• Katherine

    Thank you for all that information. It’s great to understand the wonder that is how our bodies respond to parenthood – and the hormones that we are given to promote bonding. I felt like a failure often with my first “High Needs” baby – but as I learned to relax, bond with him and respond to him it healed our relationship and taught me a new way to parent. I wish I’d discovered you back then!!

  • Elissa Helberg

    When talking to mothers as a breastfeeding counsellor you invariably get the one who has a friend who’s baby magically puts itself to sleep in its cot.(and of course it’s always the breastfeedings fault their baby doesn’t- or so they are told.) I have had 4 babies and none of them ever even considered it, and i couldn’t let them. Instead I have all these great tactics to put a baby to sleep, rocking,singing,humming,jiggling and walking them to boredom. Now to the mothers who’s babies only sleep in their cots i wonder how on earth they get anything done, how do they get shopping done etc when they are chained to the cot for naptime? My baby sleeps everywhere while I bank,shop,do school stuff and he is now 1 and will sleep anywhere. I have breasts for drugging him, sling for wearing him down and lots of places to go, why would I want him to always sleep in a cot?

    • Danielle

      Not all babies sleep easily on the go like yours. My baby at only 2 mths would wake within 5mins of entering a store. Some babies are more relaxed others more easily distracted. My baby also never sat in a stroller or shopping cart either (she could get out of any child restrain belt and was a fall hazard. I did babywear a bit but even that didnt work great gor us because she wanted to face out – next child I’m investingbin an ergo but I have my Moby and a wonderful ring sling now.

    • Kat

      Couldn’t agree more. Well said!

    • Jo Walsh

      Elissa, reading this just made me day!! I love everything that you wrote. My bub is only 5 months old and I am staying true to my beliefs about showing her touch, comfort and bring there for her when she cries. I have been getting a lot of people telling me to sleep train lately but I know what I am doing is right and she is going to grow into a strong, healthy, affectionate and flexible young lady.

  • Sue Painter

    I’ve always only half-jokingly said that some women I know have lost their brains after having a baby. Now I know the scientific background and it seems I was not far from wrong!

  • Lisa Manyon

    Wow — that is interesting. I do believe (although far from an authority) that parenting is a natural instinct for many and just like marketing, I don’t think cookie cutter solutions work for all parenting situations.

    Write on!~


  • Laura Hollick

    I love the way you write Pinky!

    “brewing a cocktail of hormones, so you and your baby will fall in love”

    wouldn’t it be amazing if we could create these hormones at will and fall in love with all aspects of life.

    I’m ready for a mommy margarita!

  • Get Clear Goals with Lynn Moore

    This is amazingly interesting Pinky! Such wonders Mummy Nature performs for us and we aren’t even aware of them. I think the lesson is the trust Her, use common sense and know that what works for one baby won’t necessarily work for another. Remember Dr. Spock?! He was the authority my parents followed. Thanks for a great article.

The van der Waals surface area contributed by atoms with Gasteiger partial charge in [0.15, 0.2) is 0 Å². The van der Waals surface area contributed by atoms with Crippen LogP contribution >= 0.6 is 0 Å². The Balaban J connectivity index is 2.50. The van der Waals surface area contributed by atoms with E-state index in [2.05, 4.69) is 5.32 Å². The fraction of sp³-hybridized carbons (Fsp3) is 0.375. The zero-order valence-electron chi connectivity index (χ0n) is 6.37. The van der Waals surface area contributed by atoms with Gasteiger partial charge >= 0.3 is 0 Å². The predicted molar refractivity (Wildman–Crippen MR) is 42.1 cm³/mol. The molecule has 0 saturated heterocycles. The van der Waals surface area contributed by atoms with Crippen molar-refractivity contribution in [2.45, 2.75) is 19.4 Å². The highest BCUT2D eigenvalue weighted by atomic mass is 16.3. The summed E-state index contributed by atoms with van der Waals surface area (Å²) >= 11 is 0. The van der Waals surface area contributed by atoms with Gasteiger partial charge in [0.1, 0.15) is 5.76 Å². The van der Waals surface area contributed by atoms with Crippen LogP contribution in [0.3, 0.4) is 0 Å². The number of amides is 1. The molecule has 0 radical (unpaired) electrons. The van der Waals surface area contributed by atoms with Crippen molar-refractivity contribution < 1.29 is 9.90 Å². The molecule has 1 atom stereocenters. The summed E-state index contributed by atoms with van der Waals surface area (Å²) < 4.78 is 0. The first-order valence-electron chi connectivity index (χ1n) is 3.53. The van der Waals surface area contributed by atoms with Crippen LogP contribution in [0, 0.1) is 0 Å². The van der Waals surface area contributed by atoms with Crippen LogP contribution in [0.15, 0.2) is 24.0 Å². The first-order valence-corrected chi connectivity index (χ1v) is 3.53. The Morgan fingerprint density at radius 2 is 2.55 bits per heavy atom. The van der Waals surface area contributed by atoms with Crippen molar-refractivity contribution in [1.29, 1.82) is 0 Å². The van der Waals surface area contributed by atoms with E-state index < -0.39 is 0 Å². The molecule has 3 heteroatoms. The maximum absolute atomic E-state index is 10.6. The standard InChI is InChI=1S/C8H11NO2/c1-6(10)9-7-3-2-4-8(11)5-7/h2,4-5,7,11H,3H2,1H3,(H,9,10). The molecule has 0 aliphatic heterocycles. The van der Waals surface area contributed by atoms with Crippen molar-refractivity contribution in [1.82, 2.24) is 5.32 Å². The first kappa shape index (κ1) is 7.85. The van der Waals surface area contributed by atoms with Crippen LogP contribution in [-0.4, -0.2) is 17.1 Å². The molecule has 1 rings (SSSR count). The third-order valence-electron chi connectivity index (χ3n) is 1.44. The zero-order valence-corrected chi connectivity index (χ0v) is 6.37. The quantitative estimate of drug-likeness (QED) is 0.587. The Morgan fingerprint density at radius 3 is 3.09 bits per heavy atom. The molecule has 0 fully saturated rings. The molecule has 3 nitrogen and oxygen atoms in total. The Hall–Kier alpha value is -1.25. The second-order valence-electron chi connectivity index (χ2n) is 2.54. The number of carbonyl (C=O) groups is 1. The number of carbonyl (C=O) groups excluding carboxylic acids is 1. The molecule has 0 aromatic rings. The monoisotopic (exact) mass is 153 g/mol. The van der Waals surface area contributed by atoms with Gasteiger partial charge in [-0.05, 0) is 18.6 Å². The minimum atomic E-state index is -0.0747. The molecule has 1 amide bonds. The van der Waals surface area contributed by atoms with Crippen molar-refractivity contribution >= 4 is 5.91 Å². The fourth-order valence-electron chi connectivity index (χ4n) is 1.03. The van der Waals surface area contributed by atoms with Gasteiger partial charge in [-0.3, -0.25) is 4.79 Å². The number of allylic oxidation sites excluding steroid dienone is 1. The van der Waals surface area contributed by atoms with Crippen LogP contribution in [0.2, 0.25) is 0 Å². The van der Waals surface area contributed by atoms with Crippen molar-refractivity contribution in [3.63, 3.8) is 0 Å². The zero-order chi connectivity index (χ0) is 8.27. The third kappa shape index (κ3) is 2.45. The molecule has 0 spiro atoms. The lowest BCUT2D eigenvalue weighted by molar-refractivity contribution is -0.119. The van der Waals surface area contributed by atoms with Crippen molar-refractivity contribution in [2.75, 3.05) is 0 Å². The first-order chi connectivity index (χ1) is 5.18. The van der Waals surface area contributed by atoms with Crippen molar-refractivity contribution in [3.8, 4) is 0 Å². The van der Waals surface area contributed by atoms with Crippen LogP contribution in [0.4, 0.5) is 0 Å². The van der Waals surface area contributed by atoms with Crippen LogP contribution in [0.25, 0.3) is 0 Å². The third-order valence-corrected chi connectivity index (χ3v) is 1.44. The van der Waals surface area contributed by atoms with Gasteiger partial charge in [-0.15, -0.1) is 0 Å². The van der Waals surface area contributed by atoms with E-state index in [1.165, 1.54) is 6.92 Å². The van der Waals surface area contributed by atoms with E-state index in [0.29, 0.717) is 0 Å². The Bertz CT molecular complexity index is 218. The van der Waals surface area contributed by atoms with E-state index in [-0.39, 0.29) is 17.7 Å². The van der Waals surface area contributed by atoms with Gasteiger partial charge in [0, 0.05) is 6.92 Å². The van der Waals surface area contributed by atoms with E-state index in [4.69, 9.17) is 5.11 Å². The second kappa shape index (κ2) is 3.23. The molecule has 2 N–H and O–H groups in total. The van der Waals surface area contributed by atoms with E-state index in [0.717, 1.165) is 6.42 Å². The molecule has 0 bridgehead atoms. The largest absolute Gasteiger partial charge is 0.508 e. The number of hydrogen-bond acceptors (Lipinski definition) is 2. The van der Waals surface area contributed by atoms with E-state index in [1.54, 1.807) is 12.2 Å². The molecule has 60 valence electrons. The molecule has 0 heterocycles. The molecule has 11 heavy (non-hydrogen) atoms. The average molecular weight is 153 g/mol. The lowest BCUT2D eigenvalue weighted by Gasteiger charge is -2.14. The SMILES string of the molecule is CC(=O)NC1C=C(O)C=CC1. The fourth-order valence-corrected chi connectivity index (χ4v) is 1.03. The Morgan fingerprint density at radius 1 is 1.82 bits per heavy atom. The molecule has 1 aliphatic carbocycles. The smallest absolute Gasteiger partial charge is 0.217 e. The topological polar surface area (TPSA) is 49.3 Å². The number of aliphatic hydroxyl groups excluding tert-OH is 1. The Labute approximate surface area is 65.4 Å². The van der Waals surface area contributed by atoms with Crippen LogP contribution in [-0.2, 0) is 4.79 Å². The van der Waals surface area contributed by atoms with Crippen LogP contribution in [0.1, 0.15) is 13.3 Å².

• linda Jones

    I didn’t know all these chemical reactions are going on. I’ve never had a baby, so I’m pretty clueless about this stuff. Very interesting how it all works exactly as planned.

  • Terry Monaghan

    As always, love the post. Such simple information…

  • Katherine C. H. E.

    Wow, Pinky! That is really fascinating — and explains a LOT about what was going on at the end of my pregnancy and after my son was born. Oh, my what contradictory information and advice was hurled at me!! I finally did just what you suggest — tuned into my son and tuned out the “noise” from others. You ROCK to share this supportive message. Thank you, Pinky! XO, Katherine
    Life Blossoming Systems

  • Debbie McNeill

    Very interesting information Pinky. I found the information about fathers reactions surprising. I can’t wait to share this information with an expecting father that I know.

  • Phil Dyer

    Fascinating article, Pinky. It is really cool to understand the science behind this! Thanks for sharing…


  • Mitch Tublin

    Good to hear the full story. I just thought the baby was saying “Cant a dude get a hug?” A warm and fuzzy story especially with your photo choices, Thanks, Mitch

  • Leanne Kelly

    Thanks so much for encouraging parents to follow their instincts. I feel so sad when I hear people saying that you should never let babies fall asleep on you etc. There is no feeling on earth more wonderful than having your baby sleeping on you is there! They’re only babies for such a short time, I don’t want to waste it by putting them in bed!

  • Kevin Kearney

    As a father bonding with my son falling asleep on me played a huge part to how close we are now, he is two in August and just the other he was looking in an album and he kept pointing to two pictures of him in the early months asleep on me and so the next couple of days when I was putting him down for a nap he wouldn’t go down in the bed he climbed up just like he was in the early months and he smashed his record for his longest nap he sleep for just short of four hours and I felt so happy to have moments like that!! I do want to add that Ben is very sociable, playful, loving boy and we put that down to natural normal parenting and not parenting like we are looking after a stuffed toy!

  • Trish

    Hi Pinky, thanks for posting this! Though do you have any advice you can point me to if my 4.5 month old always wakes after 20 minutes?

    The link to your Baby Sleep Seminars “Sleep, Love and Your Baby’s Brain” seems broken unfortunately.

    Thanks in advance!